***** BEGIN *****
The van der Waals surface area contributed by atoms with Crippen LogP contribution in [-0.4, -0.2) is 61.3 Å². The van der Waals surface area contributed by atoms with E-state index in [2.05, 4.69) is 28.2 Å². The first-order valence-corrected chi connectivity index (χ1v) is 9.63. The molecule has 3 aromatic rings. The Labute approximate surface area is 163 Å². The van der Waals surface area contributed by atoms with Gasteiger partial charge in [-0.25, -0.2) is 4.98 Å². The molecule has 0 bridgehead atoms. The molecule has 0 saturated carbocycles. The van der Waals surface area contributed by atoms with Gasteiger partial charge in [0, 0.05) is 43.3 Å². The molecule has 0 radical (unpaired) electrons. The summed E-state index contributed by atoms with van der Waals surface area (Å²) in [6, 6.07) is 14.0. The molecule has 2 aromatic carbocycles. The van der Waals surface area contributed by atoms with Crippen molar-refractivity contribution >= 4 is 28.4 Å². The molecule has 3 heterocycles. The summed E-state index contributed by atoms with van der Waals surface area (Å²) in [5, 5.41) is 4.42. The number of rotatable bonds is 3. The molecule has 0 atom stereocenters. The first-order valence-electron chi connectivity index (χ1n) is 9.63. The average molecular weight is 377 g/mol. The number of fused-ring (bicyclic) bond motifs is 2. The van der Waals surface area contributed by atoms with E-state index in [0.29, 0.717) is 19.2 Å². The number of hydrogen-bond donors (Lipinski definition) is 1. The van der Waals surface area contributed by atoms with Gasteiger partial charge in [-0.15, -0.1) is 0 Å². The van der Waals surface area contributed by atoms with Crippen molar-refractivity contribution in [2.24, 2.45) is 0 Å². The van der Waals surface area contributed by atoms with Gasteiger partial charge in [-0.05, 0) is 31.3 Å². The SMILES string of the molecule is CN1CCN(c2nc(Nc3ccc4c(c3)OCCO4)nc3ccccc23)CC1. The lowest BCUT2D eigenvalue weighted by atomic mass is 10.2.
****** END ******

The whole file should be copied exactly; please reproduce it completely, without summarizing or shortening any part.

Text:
The van der Waals surface area contributed by atoms with Crippen LogP contribution in [-0.4, -0.2) is 61.3 Å². The van der Waals surface area contributed by atoms with E-state index in [2.05, 4.69) is 28.2 Å². The first-order valence-corrected chi connectivity index (χ1v) is 9.63. The molecule has 3 aromatic rings. The Labute approximate surface area is 163 Å². The van der Waals surface area contributed by atoms with Gasteiger partial charge in [-0.25, -0.2) is 4.98 Å². The molecule has 0 bridgehead atoms. The molecule has 0 saturated carbocycles. The van der Waals surface area contributed by atoms with Gasteiger partial charge in [0, 0.05) is 43.3 Å². The molecule has 0 radical (unpaired) electrons. The summed E-state index contributed by atoms with van der Waals surface area (Å²) in [6, 6.07) is 14.0. The molecule has 2 aromatic carbocycles. The van der Waals surface area contributed by atoms with Crippen molar-refractivity contribution >= 4 is 28.4 Å². The molecule has 3 heterocycles. The summed E-state index contributed by atoms with van der Waals surface area (Å²) in [5, 5.41) is 4.42. The number of rotatable bonds is 3. The molecule has 0 atom stereocenters. The first-order valence-electron chi connectivity index (χ1n) is 9.63. The average molecular weight is 377 g/mol. The number of fused-ring (bicyclic) bond motifs is 2. The van der Waals surface area contributed by atoms with E-state index in [0.29, 0.717) is 19.2 Å². The number of hydrogen-bond donors (Lipinski definition) is 1. The van der Waals surface area contributed by atoms with Gasteiger partial charge in [-0.15, -0.1) is 0 Å². The van der Waals surface area contributed by atoms with Crippen molar-refractivity contribution in [2.24, 2.45) is 0 Å². The van der Waals surface area contributed by atoms with Gasteiger partial charge in [-0.05, 0) is 31.3 Å². The SMILES string of the molecule is CN1CCN(c2nc(Nc3ccc4c(c3)OCCO4)nc3ccccc23)CC1. The lowest BCUT2D eigenvalue weighted by atomic mass is 10.2.